Sunday, November 11, 2012

We didn't start the fire...

...No we didn't light it. But we tried to fight it.

Actually I didn't try to fight it. That's just a Billy Joel song.

And those are also the only words I know from that song aside from when I chime in on, "Joe McCarthy, Richard Nixon, Studebaker, television." 

But back to the fire I didn't start or fight.

I was getting all ready to settle in for a rousing Friday evening of butternut squash soup and my Netflix queue  when things took a very surprising turn. In case you do more exciting activities on a Friday night, I should explain that "getting ready" for my evening meant that I would be taking a shower after a training session at the gym (more on that in the future.) and promptly putting on pajamas. This explanation is important to the story because it means I was still in a sweaty gym t-shirt. I tend to procrastinate on everything in life, including post-gym showers. This may be why it's good that I live alone. This may also be why I'm still single.

Nonetheless, I was sitting on the floor in front of the coffee table, starting my delicious bowl of soup and watching an episode of Alias when I heard a strange ringing sound which I only assumed was part of the show. But, even when the show switched scenes, the ringing continued. I thought, "These CIA people are morons, don't they realize they've set off some sort of alarm?" I muted the TV and the muffled ringing sound remained. Hmm...peculiar.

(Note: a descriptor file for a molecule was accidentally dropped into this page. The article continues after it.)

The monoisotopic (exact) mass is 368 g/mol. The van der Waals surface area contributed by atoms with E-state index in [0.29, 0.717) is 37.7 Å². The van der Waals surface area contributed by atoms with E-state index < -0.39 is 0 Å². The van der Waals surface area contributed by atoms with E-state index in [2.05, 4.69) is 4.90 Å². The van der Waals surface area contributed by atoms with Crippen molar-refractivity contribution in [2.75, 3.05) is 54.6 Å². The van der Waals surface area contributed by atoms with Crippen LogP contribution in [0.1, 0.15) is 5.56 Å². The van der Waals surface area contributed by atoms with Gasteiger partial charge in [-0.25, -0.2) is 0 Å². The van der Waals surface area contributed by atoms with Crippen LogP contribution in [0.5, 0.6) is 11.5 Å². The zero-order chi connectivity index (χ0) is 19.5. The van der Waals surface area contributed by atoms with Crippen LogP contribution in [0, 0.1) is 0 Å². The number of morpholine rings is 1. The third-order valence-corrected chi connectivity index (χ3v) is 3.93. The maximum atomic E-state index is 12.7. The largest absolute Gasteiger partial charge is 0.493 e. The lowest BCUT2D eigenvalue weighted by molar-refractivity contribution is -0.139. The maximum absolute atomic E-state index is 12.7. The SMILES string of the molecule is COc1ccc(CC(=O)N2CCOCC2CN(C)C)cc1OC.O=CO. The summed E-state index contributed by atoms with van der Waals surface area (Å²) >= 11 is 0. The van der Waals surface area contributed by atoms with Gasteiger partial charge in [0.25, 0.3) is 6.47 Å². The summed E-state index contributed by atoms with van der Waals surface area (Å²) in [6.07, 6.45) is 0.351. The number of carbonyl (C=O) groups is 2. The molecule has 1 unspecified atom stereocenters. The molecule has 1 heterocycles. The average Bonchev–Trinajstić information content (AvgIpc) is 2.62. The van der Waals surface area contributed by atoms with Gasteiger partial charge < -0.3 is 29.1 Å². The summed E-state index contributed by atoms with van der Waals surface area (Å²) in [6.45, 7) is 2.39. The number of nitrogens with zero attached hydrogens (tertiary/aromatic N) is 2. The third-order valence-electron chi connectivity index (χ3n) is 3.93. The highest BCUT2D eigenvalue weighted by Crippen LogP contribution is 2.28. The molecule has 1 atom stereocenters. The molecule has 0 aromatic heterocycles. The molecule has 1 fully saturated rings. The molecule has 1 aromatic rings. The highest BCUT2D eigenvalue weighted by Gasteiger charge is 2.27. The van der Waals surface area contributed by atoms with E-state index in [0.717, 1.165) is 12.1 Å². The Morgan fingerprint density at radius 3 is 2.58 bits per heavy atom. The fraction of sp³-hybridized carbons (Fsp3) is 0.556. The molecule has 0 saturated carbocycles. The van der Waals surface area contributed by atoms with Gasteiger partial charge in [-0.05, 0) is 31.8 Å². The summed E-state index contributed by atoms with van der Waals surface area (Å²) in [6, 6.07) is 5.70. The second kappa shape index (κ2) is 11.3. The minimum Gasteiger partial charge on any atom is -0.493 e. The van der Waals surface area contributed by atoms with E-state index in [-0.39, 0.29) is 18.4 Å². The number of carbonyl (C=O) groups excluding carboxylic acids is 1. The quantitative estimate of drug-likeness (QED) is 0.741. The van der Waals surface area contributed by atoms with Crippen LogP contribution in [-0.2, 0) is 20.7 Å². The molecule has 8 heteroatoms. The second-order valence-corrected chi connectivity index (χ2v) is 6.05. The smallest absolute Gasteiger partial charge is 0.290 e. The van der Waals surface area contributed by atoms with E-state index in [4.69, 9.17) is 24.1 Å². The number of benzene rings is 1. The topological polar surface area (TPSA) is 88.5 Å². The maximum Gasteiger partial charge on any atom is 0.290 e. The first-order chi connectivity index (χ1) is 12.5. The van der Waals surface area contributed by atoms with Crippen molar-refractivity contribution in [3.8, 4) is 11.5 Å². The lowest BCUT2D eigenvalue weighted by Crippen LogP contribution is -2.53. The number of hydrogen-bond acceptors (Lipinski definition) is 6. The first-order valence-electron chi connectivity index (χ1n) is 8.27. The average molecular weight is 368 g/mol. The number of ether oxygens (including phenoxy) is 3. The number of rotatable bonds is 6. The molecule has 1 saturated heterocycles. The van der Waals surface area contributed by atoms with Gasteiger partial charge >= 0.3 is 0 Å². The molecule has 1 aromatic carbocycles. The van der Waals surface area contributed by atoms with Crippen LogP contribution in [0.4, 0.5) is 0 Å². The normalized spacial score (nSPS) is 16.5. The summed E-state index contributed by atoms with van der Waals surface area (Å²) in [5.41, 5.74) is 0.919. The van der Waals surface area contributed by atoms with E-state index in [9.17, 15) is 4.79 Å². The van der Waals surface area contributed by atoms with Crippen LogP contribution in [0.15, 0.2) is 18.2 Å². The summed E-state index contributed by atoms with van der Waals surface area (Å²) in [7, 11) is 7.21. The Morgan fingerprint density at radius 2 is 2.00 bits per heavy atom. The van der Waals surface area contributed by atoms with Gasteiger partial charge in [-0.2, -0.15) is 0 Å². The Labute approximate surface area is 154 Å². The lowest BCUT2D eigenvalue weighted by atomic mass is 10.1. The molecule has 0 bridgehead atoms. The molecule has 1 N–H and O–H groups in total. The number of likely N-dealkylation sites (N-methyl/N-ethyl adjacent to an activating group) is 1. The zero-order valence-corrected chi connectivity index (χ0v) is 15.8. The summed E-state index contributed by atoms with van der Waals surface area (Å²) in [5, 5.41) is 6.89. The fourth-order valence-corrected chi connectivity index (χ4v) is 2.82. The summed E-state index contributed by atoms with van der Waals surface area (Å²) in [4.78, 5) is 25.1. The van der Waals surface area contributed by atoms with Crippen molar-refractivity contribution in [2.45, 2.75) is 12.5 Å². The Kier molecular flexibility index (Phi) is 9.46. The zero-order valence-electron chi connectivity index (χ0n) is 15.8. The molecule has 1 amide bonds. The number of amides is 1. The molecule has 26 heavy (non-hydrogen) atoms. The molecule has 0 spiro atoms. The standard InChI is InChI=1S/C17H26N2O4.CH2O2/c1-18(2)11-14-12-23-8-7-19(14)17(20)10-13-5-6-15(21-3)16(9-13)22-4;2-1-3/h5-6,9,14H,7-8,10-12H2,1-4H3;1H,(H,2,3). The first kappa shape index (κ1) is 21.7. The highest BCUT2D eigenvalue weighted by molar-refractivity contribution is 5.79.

I opened the door to the hallway at which point the muffled ringing became a loud, piercing alarm with accompanying flashing lights. Huh. This isn't usually happening out here.

No one else was in the hall and chances were that it was a false alarm but I didn't want to be the idiot on the top floor who didn't evacuate and had to be rescued by a handsome firefighter (wait a second....)

I couldn't find my jacket so I just grabbed my keys and my phone and headed toward the stairwell. I assumed I'd most likely be going down to the lobby, checking my mail and heading back upstairs.